LadiesGamers Imp of the Sun

What challenges did you face? And how did you overcome them?

From a composer’s point of view, the biggest challenge was changing hats from being CEO to being a Composer in an objective way. Of course, I wanted to record the London Symphony Orchestra at Abbey Road, but it just didn’t make sense for this project (or did it?). Balancing the emotional with the rational was definitely the biggest challenge on every level of development.

What was your favourite instrument to use in the score?

I loved the Quenas Chincha, Cajones and Charangos. But each area has unique sets of instruments so it’s hard to say.

What is your favourite track? For James, the main theme really hit an uplifting punch!

Yes, the Overture was my favourite for sure. It’s really about the dance between The Sun and The Moon. It’s inspired by a style of music called “Huayno” but Epic! I also loved the contrast of the solo quena representing little Nin against a huge epic orchestra with choirs and an epic cajones ensemble.

LadiesGamers Imp of the Sun

Have you played the game? How does it feel to hear your score?

I have, because I’m CEO of Sunwolf Entertainment so I kind of had to. I feel the music works really well. I particularly love the battle against Tui, which feels like a Peruvian Duel of Fates.

Favourite Scores and Composers

I noticed you have worked on many other video games? Which are your other favourite scores?

I loved working on Immortal: Gates of Pyrus and Arafinn: Return to Nangrim and also helping Cris Velasco in Darksiders III (even though I didn’t write the music there)

Do you like any other video game scores or other composers?

Yes, my favorite composers are John Williams, Hans Zimmer, James Horner, Marc Mancina and Joe Hisaishi. And as far as video game scores go, I really love the Final Fantasy games (especially FFXII) and Kingdom Hearts II-III.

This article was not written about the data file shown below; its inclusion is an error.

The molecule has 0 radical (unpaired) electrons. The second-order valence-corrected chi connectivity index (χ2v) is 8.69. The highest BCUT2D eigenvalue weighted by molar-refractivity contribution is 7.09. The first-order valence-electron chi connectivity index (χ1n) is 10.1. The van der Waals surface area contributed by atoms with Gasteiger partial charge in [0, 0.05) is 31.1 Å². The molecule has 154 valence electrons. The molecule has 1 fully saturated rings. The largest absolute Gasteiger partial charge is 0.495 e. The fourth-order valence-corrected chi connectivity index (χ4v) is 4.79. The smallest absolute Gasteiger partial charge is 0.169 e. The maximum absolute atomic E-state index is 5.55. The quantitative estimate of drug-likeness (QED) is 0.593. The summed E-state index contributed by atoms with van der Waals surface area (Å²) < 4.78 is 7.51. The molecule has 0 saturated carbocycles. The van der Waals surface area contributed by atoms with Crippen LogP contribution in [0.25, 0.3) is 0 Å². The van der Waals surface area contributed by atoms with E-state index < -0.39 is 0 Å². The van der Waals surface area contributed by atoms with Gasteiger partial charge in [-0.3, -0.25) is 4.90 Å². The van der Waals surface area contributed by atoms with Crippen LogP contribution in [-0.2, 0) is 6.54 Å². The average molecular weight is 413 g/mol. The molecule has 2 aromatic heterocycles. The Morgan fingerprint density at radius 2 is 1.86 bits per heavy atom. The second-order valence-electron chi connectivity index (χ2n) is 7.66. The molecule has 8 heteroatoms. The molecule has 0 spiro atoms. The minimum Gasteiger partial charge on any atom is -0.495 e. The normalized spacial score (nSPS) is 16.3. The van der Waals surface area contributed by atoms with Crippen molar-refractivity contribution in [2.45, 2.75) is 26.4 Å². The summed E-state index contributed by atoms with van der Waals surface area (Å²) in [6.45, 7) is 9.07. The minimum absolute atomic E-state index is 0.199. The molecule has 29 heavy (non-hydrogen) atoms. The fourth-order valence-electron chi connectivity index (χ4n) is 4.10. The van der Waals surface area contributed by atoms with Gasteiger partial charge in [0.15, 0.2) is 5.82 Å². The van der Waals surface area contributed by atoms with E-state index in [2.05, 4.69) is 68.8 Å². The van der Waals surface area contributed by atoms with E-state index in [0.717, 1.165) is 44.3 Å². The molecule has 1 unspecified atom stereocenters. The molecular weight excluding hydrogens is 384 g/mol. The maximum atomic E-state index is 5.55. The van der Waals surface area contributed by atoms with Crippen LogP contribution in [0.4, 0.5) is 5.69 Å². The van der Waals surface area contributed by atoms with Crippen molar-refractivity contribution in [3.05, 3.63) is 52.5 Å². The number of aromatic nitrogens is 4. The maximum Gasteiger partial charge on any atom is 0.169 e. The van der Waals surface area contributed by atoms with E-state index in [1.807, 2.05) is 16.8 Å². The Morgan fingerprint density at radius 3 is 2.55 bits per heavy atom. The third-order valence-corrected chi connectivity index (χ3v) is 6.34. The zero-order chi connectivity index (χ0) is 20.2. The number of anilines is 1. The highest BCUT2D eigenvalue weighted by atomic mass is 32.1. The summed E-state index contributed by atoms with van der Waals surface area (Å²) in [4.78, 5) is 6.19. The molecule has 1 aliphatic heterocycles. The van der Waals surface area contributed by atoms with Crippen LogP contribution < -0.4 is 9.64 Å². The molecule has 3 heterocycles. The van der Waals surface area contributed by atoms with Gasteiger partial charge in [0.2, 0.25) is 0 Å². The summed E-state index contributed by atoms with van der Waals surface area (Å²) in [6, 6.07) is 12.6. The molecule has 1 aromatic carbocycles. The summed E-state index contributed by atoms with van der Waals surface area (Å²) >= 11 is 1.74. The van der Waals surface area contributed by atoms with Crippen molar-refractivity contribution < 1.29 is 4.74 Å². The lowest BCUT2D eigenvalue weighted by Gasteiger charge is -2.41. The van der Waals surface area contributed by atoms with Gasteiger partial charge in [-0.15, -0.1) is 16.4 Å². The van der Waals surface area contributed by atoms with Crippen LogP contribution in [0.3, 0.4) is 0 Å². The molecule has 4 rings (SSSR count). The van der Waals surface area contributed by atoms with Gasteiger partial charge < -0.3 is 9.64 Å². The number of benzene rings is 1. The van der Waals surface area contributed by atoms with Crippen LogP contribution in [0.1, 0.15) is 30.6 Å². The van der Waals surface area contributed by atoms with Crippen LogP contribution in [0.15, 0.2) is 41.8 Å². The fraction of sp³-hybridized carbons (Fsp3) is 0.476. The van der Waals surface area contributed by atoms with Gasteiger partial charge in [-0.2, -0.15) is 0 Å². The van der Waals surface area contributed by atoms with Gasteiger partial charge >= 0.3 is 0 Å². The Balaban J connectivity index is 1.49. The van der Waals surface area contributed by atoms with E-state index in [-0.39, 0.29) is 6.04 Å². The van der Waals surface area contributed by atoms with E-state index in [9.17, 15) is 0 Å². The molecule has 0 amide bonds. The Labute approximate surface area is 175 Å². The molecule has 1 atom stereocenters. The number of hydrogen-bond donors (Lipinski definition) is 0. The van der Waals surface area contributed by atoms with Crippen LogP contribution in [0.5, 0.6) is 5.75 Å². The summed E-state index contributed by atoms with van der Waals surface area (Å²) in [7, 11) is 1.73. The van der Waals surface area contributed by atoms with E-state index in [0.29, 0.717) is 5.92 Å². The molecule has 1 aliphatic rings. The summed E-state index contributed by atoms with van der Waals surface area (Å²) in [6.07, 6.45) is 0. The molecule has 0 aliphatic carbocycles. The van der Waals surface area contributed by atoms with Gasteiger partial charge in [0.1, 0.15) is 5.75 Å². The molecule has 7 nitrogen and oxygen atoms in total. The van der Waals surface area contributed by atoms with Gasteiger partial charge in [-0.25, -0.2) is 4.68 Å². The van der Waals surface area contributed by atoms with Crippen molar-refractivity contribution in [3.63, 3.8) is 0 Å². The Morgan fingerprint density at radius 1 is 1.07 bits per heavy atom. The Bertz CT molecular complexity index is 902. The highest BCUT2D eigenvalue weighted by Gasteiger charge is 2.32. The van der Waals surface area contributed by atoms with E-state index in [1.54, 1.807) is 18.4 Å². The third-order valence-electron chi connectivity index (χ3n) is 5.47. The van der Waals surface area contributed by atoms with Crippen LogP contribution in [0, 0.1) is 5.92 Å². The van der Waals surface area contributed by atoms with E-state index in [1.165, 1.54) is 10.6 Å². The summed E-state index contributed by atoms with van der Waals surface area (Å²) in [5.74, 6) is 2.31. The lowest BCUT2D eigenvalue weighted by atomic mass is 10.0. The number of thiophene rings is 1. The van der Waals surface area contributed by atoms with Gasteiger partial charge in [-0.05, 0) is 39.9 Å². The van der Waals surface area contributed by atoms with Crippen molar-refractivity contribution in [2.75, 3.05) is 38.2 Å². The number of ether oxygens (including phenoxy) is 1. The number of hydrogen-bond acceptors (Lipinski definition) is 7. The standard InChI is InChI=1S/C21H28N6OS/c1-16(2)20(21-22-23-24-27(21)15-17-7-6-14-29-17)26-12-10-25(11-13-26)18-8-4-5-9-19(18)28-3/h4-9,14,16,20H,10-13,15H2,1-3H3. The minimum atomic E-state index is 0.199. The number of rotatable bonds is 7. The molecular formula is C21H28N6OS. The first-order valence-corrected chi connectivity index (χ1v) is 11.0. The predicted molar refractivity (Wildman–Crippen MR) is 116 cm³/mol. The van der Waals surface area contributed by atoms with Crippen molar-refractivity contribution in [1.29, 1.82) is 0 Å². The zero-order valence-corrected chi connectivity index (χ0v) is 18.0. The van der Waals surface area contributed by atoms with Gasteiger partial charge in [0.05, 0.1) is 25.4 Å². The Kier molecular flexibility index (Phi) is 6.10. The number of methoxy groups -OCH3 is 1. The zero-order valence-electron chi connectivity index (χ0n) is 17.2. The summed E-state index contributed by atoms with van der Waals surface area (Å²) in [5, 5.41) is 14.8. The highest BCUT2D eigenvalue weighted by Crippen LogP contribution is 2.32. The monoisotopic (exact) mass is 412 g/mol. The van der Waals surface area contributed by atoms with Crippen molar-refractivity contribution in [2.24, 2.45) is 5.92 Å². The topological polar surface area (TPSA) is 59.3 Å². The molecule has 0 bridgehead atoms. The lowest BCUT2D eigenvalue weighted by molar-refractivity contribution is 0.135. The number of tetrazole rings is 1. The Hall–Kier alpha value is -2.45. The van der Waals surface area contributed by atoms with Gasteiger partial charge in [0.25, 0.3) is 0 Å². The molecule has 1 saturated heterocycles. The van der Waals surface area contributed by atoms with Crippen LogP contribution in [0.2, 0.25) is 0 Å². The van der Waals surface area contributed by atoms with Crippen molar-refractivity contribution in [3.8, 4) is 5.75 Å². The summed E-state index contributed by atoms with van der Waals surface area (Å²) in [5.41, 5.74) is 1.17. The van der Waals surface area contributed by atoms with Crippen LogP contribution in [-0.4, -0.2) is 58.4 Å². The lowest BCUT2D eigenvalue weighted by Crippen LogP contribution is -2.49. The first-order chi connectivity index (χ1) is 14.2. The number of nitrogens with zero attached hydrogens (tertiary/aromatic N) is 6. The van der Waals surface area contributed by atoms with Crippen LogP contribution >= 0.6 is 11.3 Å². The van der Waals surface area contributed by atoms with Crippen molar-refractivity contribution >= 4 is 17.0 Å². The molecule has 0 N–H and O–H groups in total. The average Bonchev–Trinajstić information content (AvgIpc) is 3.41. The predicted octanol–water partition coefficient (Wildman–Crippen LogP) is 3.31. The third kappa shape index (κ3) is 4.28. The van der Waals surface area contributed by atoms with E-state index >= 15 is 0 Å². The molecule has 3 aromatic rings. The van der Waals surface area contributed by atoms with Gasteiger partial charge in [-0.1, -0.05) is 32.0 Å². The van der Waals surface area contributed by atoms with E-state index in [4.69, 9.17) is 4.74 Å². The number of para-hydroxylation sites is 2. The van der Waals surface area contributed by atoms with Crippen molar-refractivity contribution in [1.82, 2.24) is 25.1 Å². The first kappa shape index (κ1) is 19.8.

The video game Ni no Kuni: the Wrath of the White Witch with music by Joe Hisaishi

Have you got any other compositions in the works for video games or entertainment?

I do! One is our next game at Sunwolf Entertainment, which is very different from Imp of The Sun. It’s an RPG with a more Hollywood sound. An animation movie called KAI. And the others I cannot say yet (unfortunately because they’re very cool).

Hollywood Sound with Asian Instruments

What are your favourite video games, other than Imp of the Sun of course?

There are many! There’s Breath of The Wild, Banjo Kazooie, Final Fantasy XII and more recently Elden Ring. (I’m really trying to keep the lists short)

What’s the one instrument you would love to use in a video game score you have not tried?

I would love to do an Asian RPG that mixes Hollywood sound with Asian instruments. I actually did a whole album in that style called Silkpunk. But I would absolutely love to write that kind of music for a game.

Silkpunk soundtrack by Jose Varon

Is there any advice you have for budding musicians looking to get into this field?

It’s a hard road, but extremely rewarding. So perseverance is key.

And with that, we’d like to thank you for this interview, Jose!